- Year 2022
- NSF Noyce Award # 1950335
- First Name Lisa
- Last Name Lamb
- Institution San Diego State University
- Role/Position PI
- Workshop Category Track 3: Master Teaching Fellowships
- Workshop Disciplines Audience Biological Sciences
- Target Audience Co-PIs, Evaluators/Education Researchers, Noyce Master Teachers, Other Faculty/Staff, Project PIs, School District Administrators
- Topics Developing Teacher Leaders
- Session Length 30 minutes minutes
- Additional Presenter(s)
Donna Ross (DLRoss@sdsu.edu)
Participants will learn what Affirming Learning Walks are and how to conduct them. Affirming Learning Walks include many of the features of more typical learning walks in that they are conducted with small groups of teachers, include visits to many classrooms for 10-15 minutes each, and have a central focus. They are different because they are led by teacher leaders or administrators at the school site, include rehearsals of debriefs with the observed teachers, and solely focus on productive practices that were observed, rather than on areas for improvement. Teacher leaders debrief with the teachers who were observed, either on an individual basis or in a small group, rather than debriefing with the entire staff. Affirming Learning Walks provide an asset-based orientation toward teachers and teaching, and have the potential to develop trust and collegiality among teachers and teacher leaders, while continuing to provide opportunities for teachers to grow. This approach provides an opportunity to value many of the teacher’s practices that are productive and encourages teachers to engage in more of the productive practices because they are highlighted and celebrated.
We collected evidence via open-ended survey responses from both Master Teaching Fellows and the teachers we observed. The responses were overwhelmingly positive. For example, this Teacher Leader echoed most of the comments when writing, “As a visitor, the most impactful thing for me was the feeling of positivity, joy, and affirmation that I felt after spending the day observing and giving feedback on the best practices. Everyone in attendance – from observers and participating teachers – taught me something that day. As teachers, we don’t often get enough recognition for the everyday things or encouraging words. Having the best practices in mind helped to give useful and positive affirmation to the teachers being observed. I left with a renewed sense of appreciation for the work we are doing. “One teacher shared, “The debrief was actually the best debrief I have ever experienced! I’ve never been evaluated this way in front of my colleagues, but it was great to hear JUST positive things about myself and other teachers in my department coming from yet another trusted colleague. The entire discussion involved nothing but positive energy and really was the best part of my morning. “The next two quotes highlight how focusing on teachers’ current productive practices can help to encourage teachers to continue to enact the practices and to better appreciate why those practices are important for students’ learning. For example, one teacher shared, “The debrief was helpful and gave me insight into my own instruction that I had not necessarily considered.” Another reflected, “The debrief was great. I felt so flattered by the things that the other teachers noticed and I honestly didn’t think of half of the things that were brought up. It was great to hear some positives and good things.” In both cases, the teachers shared that they had not recognized important features of their practice as beneficial, so sharing those practices explicitly is critical so that teachers continue to enact them.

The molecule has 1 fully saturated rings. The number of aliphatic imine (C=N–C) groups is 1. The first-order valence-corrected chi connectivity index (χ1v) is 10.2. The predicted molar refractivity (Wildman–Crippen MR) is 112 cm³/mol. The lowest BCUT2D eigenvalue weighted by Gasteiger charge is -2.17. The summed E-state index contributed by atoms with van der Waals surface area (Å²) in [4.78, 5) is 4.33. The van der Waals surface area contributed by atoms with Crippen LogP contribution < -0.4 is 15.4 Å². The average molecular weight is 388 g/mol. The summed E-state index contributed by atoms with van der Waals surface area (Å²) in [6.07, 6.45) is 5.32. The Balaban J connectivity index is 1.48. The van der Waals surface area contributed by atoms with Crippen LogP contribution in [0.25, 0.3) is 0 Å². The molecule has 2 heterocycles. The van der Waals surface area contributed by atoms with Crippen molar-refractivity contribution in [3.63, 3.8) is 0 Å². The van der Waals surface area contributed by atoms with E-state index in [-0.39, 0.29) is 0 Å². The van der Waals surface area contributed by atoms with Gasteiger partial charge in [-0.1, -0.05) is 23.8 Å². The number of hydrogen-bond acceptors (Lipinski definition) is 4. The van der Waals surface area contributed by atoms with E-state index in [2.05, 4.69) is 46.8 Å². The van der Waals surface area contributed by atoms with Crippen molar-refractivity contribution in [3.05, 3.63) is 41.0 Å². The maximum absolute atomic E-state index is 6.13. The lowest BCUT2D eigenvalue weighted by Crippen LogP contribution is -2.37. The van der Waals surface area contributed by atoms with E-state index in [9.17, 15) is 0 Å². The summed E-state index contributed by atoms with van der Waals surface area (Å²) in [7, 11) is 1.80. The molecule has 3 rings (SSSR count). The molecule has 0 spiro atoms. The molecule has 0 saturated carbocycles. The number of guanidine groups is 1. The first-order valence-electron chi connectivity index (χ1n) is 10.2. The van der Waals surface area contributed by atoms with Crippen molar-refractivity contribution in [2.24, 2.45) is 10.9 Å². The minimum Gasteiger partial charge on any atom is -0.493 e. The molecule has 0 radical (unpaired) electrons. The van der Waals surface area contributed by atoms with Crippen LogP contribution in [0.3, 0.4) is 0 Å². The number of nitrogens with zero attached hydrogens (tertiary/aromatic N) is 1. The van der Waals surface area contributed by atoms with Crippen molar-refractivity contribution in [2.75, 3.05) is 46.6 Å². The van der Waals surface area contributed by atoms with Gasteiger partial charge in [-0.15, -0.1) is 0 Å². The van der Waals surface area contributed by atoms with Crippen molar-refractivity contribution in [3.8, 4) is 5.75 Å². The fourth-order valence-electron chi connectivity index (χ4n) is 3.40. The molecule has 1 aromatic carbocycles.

Teachers grow from sharing their practice and receiving feedback, yet it can be difficult for teachers to welcome others into their classrooms without feeling judged. Observers need to enter teachers’ classrooms projecting respect and value for the challenging work of teaching. In this presentation, we share an approach to visiting classrooms, called Affirming Learning Walks, that differ in comparison to more typical learning walks, instructional rounds, or classroom observations. Affirming learning walks are hosted by teachers or administrators, conducted with other teachers, designed around eight practices known to support student achievement, and focus only on those productive practices that are present rather than on the absence of practices or areas for improvement. This approach provides an opportunity to value many of the teacher’s practices that are effective and encourages teachers to engage in more of the productive practices because they are highlighted and celebrated. Participants will learn how what Affirming Learning Walks are and how to conduct them.